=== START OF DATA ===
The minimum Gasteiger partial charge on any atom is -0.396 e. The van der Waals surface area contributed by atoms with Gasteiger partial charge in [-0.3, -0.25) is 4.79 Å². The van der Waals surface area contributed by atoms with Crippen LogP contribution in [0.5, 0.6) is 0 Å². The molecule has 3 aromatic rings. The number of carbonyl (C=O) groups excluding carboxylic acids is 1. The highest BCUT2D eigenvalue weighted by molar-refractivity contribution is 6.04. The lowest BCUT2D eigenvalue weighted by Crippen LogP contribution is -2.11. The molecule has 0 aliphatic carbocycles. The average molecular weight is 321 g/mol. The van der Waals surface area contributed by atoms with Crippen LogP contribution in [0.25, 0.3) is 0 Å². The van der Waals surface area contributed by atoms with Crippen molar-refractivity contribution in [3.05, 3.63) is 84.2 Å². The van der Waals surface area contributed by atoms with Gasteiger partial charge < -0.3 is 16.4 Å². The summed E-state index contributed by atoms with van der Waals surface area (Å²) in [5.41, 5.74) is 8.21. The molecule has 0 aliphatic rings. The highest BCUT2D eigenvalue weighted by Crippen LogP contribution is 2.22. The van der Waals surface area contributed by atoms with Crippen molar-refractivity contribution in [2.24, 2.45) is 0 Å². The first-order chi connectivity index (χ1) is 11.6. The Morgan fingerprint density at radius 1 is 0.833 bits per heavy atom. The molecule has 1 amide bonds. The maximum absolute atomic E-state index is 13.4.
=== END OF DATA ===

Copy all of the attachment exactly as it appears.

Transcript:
The minimum Gasteiger partial charge on any atom is -0.396 e. The van der Waals surface area contributed by atoms with Gasteiger partial charge in [-0.3, -0.25) is 4.79 Å². The van der Waals surface area contributed by atoms with Crippen LogP contribution in [0.5, 0.6) is 0 Å². The molecule has 3 aromatic rings. The number of carbonyl (C=O) groups excluding carboxylic acids is 1. The highest BCUT2D eigenvalue weighted by molar-refractivity contribution is 6.04. The lowest BCUT2D eigenvalue weighted by Crippen LogP contribution is -2.11. The molecule has 0 aliphatic carbocycles. The average molecular weight is 321 g/mol. The van der Waals surface area contributed by atoms with Crippen LogP contribution in [0.25, 0.3) is 0 Å². The van der Waals surface area contributed by atoms with Crippen molar-refractivity contribution in [3.05, 3.63) is 84.2 Å². The van der Waals surface area contributed by atoms with Gasteiger partial charge < -0.3 is 16.4 Å². The summed E-state index contributed by atoms with van der Waals surface area (Å²) in [5.41, 5.74) is 8.21. The molecule has 0 aliphatic rings. The highest BCUT2D eigenvalue weighted by Crippen LogP contribution is 2.22. The van der Waals surface area contributed by atoms with Crippen molar-refractivity contribution in [2.24, 2.45) is 0 Å². The first-order chi connectivity index (χ1) is 11.6. The Morgan fingerprint density at radius 1 is 0.833 bits per heavy atom. The molecule has 1 amide bonds. The maximum absolute atomic E-state index is 13.4.